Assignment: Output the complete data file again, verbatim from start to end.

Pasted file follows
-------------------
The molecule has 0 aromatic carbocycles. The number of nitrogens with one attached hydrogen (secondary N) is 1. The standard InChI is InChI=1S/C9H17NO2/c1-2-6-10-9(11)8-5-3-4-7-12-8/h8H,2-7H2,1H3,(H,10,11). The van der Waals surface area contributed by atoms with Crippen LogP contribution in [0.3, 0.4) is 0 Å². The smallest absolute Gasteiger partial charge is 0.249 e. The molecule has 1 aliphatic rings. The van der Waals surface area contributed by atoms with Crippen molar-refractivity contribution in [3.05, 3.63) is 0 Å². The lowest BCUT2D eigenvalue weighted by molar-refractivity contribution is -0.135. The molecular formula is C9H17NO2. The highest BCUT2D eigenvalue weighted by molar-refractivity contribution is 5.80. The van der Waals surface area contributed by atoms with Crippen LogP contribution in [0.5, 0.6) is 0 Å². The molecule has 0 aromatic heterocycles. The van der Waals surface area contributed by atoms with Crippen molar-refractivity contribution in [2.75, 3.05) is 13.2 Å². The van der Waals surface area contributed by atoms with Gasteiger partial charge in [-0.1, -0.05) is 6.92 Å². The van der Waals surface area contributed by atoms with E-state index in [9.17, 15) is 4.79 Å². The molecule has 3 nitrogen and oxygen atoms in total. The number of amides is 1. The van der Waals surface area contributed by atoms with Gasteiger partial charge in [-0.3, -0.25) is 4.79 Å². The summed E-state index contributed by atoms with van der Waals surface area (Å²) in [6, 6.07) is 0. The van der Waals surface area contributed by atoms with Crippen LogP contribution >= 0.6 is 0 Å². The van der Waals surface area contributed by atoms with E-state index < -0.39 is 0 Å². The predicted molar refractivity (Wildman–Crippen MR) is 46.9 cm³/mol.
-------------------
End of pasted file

The molecule has 0 aromatic carbocycles. The number of nitrogens with one attached hydrogen (secondary N) is 1. The standard InChI is InChI=1S/C9H17NO2/c1-2-6-10-9(11)8-5-3-4-7-12-8/h8H,2-7H2,1H3,(H,10,11). The van der Waals surface area contributed by atoms with Crippen LogP contribution in [0.3, 0.4) is 0 Å². The smallest absolute Gasteiger partial charge is 0.249 e. The molecule has 1 aliphatic rings. The van der Waals surface area contributed by atoms with Crippen molar-refractivity contribution in [3.05, 3.63) is 0 Å². The lowest BCUT2D eigenvalue weighted by molar-refractivity contribution is -0.135. The molecular formula is C9H17NO2. The highest BCUT2D eigenvalue weighted by molar-refractivity contribution is 5.80. The van der Waals surface area contributed by atoms with Crippen LogP contribution in [0.5, 0.6) is 0 Å². The molecule has 0 aromatic heterocycles. The van der Waals surface area contributed by atoms with Crippen molar-refractivity contribution in [2.75, 3.05) is 13.2 Å². The van der Waals surface area contributed by atoms with Gasteiger partial charge in [-0.1, -0.05) is 6.92 Å². The van der Waals surface area contributed by atoms with E-state index in [9.17, 15) is 4.79 Å². The molecule has 3 nitrogen and oxygen atoms in total. The number of amides is 1. The van der Waals surface area contributed by atoms with Gasteiger partial charge in [-0.3, -0.25) is 4.79 Å². The summed E-state index contributed by atoms with van der Waals surface area (Å²) in [6, 6.07) is 0. The van der Waals surface area contributed by atoms with Crippen LogP contribution >= 0.6 is 0 Å². The van der Waals surface area contributed by atoms with E-state index < -0.39 is 0 Å². The predicted molar refractivity (Wildman–Crippen MR) is 46.9 cm³/mol.